So in some way, your practice is very luxurious. I feel in that way. You are, you know, children who were born in rich family. Whatever you want to do, you can do it. But that doesn't happen [laughs] in some poor country. American cannot be always rich, you know. It is not fair! [Laughs, laughter.] You--you lose; you do not notice this point. So I am afraid, you know, if you could be a real good Buddhist. I am stuck--I am, you know, I am thinking [about] this point a lot. That is my worry.

So maybe [laughs] that is--that is reason why I couldn't support okesa sewing in the practice so much before, you know. It is too luxurious practice. Only in Japan--only [in] Heian Period and people who were born in noble family could do this. They did it before Kamakura Period, but because of that, Buddhists were lost in their practice, because it was too aristocratic practice, you know. Even though you gather old material and spending, you know, a lot of time in each stick--stitch, aft- [partial word: "after"?]--when you make one stitch they bow many times and took up the needle and, you know, sew okesa stitch by stitch in that way. That was good practice, they thought, but because of that, Buddhists were lost. How about that! [Laughter.]

So, after that, you know, in Kamakura Period, Zen--Zen Buddhist, Nichiren, and Shingon was angry about that kind of luxurious practice and stood up and, you know, open new Buddhist way to, you know, city people. That was how new Buddhism arised in Kamakura period, after losing, you know, their practice, in Heian Period. So sometime I feel as if I [laughs] we are practice, you know, [in] Heian Period practice [laughs] instead of Kamakura Period practice.

So you shouldn't be lost in that--that kind of practice, you know. You feel very good. You feel you are very devotional, good student, but that is your feeling. Do you understand? So we must see what we are doing, you know, from various angle, and we must feel the crisis of the world, you know, by your skin. Then you are not Buddhist. Okay? To be, you know, to feel resistance to the old culture is--I can agree with that, but to be lost from this world is terrible mistake.

Anyway, we are born--you are born in this country, and this is your motherland. You shouldn't be--you should not be lost from this motherland. I am not nationalist [laughs]. I feel terrible, you know, if you--if you are lost from this world. Okay [laughs]? That is, you know, my feeling.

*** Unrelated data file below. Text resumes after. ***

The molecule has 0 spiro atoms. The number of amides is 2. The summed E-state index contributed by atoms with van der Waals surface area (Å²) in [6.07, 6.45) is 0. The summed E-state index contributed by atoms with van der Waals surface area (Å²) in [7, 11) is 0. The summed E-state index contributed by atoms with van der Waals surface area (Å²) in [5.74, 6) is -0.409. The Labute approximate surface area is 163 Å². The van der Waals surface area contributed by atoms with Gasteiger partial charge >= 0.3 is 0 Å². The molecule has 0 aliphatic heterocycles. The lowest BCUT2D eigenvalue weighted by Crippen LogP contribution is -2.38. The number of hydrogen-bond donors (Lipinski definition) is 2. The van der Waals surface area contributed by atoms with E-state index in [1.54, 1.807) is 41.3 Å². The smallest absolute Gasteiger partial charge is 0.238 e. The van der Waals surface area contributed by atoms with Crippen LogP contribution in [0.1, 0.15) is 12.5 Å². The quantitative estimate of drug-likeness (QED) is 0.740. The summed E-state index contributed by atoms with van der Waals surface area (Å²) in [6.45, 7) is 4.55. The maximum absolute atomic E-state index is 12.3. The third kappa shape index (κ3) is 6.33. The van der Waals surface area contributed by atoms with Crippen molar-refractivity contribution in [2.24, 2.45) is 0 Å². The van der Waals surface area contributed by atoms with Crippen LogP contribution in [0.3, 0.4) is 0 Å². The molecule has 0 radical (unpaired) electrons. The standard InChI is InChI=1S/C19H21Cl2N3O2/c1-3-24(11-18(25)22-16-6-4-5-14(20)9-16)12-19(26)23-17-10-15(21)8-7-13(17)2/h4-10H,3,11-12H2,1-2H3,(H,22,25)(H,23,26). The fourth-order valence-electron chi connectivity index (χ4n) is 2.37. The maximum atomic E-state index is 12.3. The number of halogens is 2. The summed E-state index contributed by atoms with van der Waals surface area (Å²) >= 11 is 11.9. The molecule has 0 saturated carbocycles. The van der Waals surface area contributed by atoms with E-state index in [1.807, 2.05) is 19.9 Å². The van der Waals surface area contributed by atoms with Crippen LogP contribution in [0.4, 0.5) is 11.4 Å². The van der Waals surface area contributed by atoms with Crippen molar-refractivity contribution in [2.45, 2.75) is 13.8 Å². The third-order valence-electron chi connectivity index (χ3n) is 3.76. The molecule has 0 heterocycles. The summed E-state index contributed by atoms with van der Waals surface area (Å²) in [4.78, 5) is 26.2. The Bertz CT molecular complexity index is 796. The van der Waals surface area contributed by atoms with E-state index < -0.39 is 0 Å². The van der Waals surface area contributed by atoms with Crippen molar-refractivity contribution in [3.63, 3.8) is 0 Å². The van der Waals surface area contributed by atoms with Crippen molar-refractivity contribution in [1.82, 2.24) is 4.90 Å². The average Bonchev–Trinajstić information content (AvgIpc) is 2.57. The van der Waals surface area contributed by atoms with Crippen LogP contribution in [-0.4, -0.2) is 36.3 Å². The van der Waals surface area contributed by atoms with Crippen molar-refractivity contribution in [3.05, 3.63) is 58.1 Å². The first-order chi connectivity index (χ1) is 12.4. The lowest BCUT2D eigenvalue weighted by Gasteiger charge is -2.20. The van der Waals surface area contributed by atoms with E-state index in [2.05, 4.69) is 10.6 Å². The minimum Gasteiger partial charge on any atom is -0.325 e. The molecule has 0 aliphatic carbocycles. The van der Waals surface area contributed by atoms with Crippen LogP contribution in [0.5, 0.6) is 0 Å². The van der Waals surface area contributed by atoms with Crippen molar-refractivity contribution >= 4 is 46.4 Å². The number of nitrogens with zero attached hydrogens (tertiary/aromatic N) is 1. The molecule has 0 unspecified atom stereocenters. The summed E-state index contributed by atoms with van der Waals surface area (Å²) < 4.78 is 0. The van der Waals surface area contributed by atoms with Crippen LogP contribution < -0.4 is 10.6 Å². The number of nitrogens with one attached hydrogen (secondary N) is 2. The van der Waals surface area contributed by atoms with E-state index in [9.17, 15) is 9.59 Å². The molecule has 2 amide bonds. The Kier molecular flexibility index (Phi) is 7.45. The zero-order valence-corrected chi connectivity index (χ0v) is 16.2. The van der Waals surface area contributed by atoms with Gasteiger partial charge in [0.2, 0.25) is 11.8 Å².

Student D [?]: I understand how it applies to the rule about material, but I'm not quite sure how--how it applies to other precepts as given [?].

Suzuki Roshi: Yeah. Maybe, anyway, you are trying your best, you know. And we are trying our best, so something will result. Don't be too idealistic or too luxurious [laughs], okay?

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71-06-22V

San Francisco

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I think most of you have wrong idea, you know, about freedom or things-as-they-are [laughs]. When you say "freedom" or "things-as-they-are," is not what I mean, at least. You are not, you know, seeing things-as-they-are, because you have some special glasses, and through them you are seeing things. And each person has different glasses, so your opinion will not meet, you know [laughs]. So the more you has to, you know, manage our group, the more you will be get in confusion [laughs], because you stick to your own, you know, eyes, your own understanding. And if, you know, you see things without glasses, things--if the picture you have is things-as-they-are, then, you know, naturally everyone will agree with what you see, and you have to agree with some other person’s understanding. But even so--even you cannot agree, you know, because you have on your glasses, you know, even though you cannot agree, sometime, you know, you should take off your glasses. "Oh!" [Laughs.] "But I need this glasses," you know. "As a teacher, I must have this one." [Laughs.] So excuse me. I must wear this. Maybe what you said is right. If you, you know, realize what kind of glasses you wear, then you can easily agree, you know. Without knowing that you have special glasses--as a student, as a teacher, as a officers, as a rokuchiji rokuchiji: by tradition, the six operations officers of a Japanese Zen monastery. [laughs], so, you know, it is--things become very difficult. So when, you know, with this understanding, many good virtue will result, you know: humbleness, soft mind, or clear understanding, or sometime sharp judgment, you know.